I don’t know how to convince you to read Devoted, but I think you should. It’s not the sort of thing I usually pick up – I do read broadly, but my favorite books are more likely to be sci-fi or fantasy than contemporaries – but I’m glad that I did, in this case. Devoted hasn’t seemed to receive much attention so far and I’m not sure why? Because this book is an excellent, though very quiet, character study. And in addition to this, it’s beautifully written and it engages with many issues that are central to young adult literature. It’s a good one, you all. (And I don’t think you need to be religious or Christian to read it; do not be scared off by the title or the synopsis. I grew up in an interfaith household that was super different from this, and liked it anyway.) The central premise is as follows:… Read more »

Divider

Bone Gap: Review

Bone Gap: Review

How do you review an unreviewable book? The entire book reads as if it is a dream. How do you describe a dream? There is an impossibility in trying to make sense of what can not be made sense of. I can try to describe to you the aspects that correlate with reality. But when they take a sudden nose dive into the magical, the inexplicable, the surreal…how do I explain that? This is a book full of contradictions. It is a fairytale and it is not. It is a love story and it is not. It is a mythical retelling and it is not. On the surface, this is a book about a young woman who has been kidnapped and about her teenage friend’s struggle to come to terms with what happened. But it is so much more than that. What it is is a compelling, tautly told story… Read more »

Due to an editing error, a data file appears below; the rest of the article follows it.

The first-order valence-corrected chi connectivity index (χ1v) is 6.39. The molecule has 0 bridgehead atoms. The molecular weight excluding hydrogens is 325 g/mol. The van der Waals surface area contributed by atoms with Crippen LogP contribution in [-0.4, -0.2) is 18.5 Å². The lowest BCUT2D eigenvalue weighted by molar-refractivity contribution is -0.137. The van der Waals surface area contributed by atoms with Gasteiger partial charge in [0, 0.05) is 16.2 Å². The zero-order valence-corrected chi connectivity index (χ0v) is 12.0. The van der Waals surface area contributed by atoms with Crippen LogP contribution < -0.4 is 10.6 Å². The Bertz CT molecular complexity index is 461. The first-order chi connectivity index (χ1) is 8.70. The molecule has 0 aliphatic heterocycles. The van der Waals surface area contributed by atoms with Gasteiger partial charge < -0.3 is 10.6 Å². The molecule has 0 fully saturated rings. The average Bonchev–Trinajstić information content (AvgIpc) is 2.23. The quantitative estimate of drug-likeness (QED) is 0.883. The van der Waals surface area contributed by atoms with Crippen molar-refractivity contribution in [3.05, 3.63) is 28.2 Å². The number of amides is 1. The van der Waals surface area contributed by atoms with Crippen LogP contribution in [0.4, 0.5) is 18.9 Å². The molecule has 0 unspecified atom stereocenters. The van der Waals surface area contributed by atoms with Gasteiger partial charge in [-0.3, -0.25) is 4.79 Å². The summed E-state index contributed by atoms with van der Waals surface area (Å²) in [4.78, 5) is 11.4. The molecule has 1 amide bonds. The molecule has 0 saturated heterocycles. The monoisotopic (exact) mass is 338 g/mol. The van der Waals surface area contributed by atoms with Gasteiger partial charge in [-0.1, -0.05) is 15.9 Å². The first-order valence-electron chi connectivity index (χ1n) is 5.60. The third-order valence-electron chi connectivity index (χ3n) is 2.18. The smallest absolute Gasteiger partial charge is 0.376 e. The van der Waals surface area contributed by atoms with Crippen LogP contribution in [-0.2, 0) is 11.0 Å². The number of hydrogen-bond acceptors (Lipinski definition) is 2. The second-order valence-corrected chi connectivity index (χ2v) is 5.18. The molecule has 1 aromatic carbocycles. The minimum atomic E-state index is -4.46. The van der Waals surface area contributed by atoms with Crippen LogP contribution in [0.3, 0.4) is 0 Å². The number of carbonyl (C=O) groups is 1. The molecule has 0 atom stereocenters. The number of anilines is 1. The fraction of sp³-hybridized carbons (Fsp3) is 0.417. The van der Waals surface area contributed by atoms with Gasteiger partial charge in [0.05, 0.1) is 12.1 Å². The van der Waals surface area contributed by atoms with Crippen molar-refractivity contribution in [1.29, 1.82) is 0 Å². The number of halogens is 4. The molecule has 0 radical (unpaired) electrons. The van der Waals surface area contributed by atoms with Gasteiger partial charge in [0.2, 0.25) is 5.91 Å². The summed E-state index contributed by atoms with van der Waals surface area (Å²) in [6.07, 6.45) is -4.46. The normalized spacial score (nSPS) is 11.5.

Divider

I Was Here: Review

I Was Here: Review

I’m not really a contemporary person, but I am very much a Gayle Forman person. With that said, I’m not sure anyone could be more disappointed than I am that I did not love this book. Forman’s prose and storytelling talent have shown me the heights of what contemporary can achieve in her previous duologies. I do think, honestly, that she is near peerless within her genre. So what left me so cold about her most recent release? A thing with me is that books take on their own “color” and mood. The experience of reading this book felt just like being under a constant cover of gray skies. There was so little in the way of hope or optimism. Which is fine, I suppose. But even if you’re going to stick readers with difficult emotions there should at least be some sort of catharsis. Unfortunately, even that fell through…. Read more »

Divider

My Heart and Other Black Holes: Review + Giveaway

My Heart and Other Black Holes: Review + Giveaway

This isn’t really a Kim Book.* Although, to be fair, if Kim Books usually involve incredibly heartfelt portrayals of our deepest humanity infused with humor and hope then perhaps I am about that also. Maybe. Every once in awhile a book comes along that crawls right into your heart and rends your ventricles. This is one of those. [Okay so there are moments where I’ll get a bit meta and personal. In ways that don’t really flow with the review but are important if you’d like an auxiliary/personal touch so I’m putting them behind spoiler brackets. When you see spoiler brackets it’s me being personal.] This is the story of Aysel (like uh-zell, rhymes with gazelle) who has longed to escape from the shadow of her father’s horrific crime for years. And of Roman who is living with an unimaginable grief. Both live trapped in the mire of isolation and… Read more »

Divider